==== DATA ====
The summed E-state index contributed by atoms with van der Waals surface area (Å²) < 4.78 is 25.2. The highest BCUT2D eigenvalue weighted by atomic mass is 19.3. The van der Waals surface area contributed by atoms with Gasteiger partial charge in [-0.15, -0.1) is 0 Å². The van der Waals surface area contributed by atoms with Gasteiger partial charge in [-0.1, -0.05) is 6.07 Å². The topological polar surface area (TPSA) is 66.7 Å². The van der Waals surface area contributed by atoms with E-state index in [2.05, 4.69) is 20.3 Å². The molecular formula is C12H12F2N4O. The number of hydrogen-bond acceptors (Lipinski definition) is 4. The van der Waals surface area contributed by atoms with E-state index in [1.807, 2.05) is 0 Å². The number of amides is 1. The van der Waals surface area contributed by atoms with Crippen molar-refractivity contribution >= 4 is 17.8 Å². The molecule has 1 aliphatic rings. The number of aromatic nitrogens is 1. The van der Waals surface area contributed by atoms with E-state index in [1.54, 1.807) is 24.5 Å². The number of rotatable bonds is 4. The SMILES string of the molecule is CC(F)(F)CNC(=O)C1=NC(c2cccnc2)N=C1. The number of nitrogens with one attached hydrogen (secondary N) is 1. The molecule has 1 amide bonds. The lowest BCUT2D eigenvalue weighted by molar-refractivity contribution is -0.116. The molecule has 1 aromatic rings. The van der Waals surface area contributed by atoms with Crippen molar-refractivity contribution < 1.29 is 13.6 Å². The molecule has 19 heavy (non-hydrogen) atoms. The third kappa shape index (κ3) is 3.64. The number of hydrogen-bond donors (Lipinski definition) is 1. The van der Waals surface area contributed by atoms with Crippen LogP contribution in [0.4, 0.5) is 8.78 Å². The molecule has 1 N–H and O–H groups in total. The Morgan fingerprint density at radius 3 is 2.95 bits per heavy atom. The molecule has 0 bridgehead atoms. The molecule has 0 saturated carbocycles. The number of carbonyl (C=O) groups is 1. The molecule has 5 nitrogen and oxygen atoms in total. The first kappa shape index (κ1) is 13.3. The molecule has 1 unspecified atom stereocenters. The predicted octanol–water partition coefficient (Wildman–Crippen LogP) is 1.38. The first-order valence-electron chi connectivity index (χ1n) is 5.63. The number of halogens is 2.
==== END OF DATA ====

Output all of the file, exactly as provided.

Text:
The summed E-state index contributed by atoms with van der Waals surface area (Å²) < 4.78 is 25.2. The highest BCUT2D eigenvalue weighted by atomic mass is 19.3. The van der Waals surface area contributed by atoms with Gasteiger partial charge in [-0.15, -0.1) is 0 Å². The van der Waals surface area contributed by atoms with Gasteiger partial charge in [-0.1, -0.05) is 6.07 Å². The topological polar surface area (TPSA) is 66.7 Å². The van der Waals surface area contributed by atoms with E-state index in [2.05, 4.69) is 20.3 Å². The molecular formula is C12H12F2N4O. The number of hydrogen-bond acceptors (Lipinski definition) is 4. The van der Waals surface area contributed by atoms with E-state index in [1.807, 2.05) is 0 Å². The number of amides is 1. The van der Waals surface area contributed by atoms with Crippen molar-refractivity contribution >= 4 is 17.8 Å². The molecule has 1 aliphatic rings. The number of aromatic nitrogens is 1. The van der Waals surface area contributed by atoms with E-state index in [1.54, 1.807) is 24.5 Å². The number of rotatable bonds is 4. The SMILES string of the molecule is CC(F)(F)CNC(=O)C1=NC(c2cccnc2)N=C1. The number of nitrogens with one attached hydrogen (secondary N) is 1. The molecule has 1 amide bonds. The lowest BCUT2D eigenvalue weighted by molar-refractivity contribution is -0.116. The molecule has 1 aromatic rings. The van der Waals surface area contributed by atoms with Crippen molar-refractivity contribution < 1.29 is 13.6 Å². The molecule has 19 heavy (non-hydrogen) atoms. The third kappa shape index (κ3) is 3.64. The number of hydrogen-bond donors (Lipinski definition) is 1. The van der Waals surface area contributed by atoms with Crippen LogP contribution in [0.4, 0.5) is 8.78 Å². The molecule has 1 N–H and O–H groups in total. The Morgan fingerprint density at radius 3 is 2.95 bits per heavy atom. The molecule has 0 bridgehead atoms. The molecule has 0 saturated carbocycles. The number of carbonyl (C=O) groups is 1. The molecule has 5 nitrogen and oxygen atoms in total. The first kappa shape index (κ1) is 13.3. The molecule has 1 unspecified atom stereocenters. The predicted octanol–water partition coefficient (Wildman–Crippen LogP) is 1.38. The first-order valence-electron chi connectivity index (χ1n) is 5.63. The number of halogens is 2.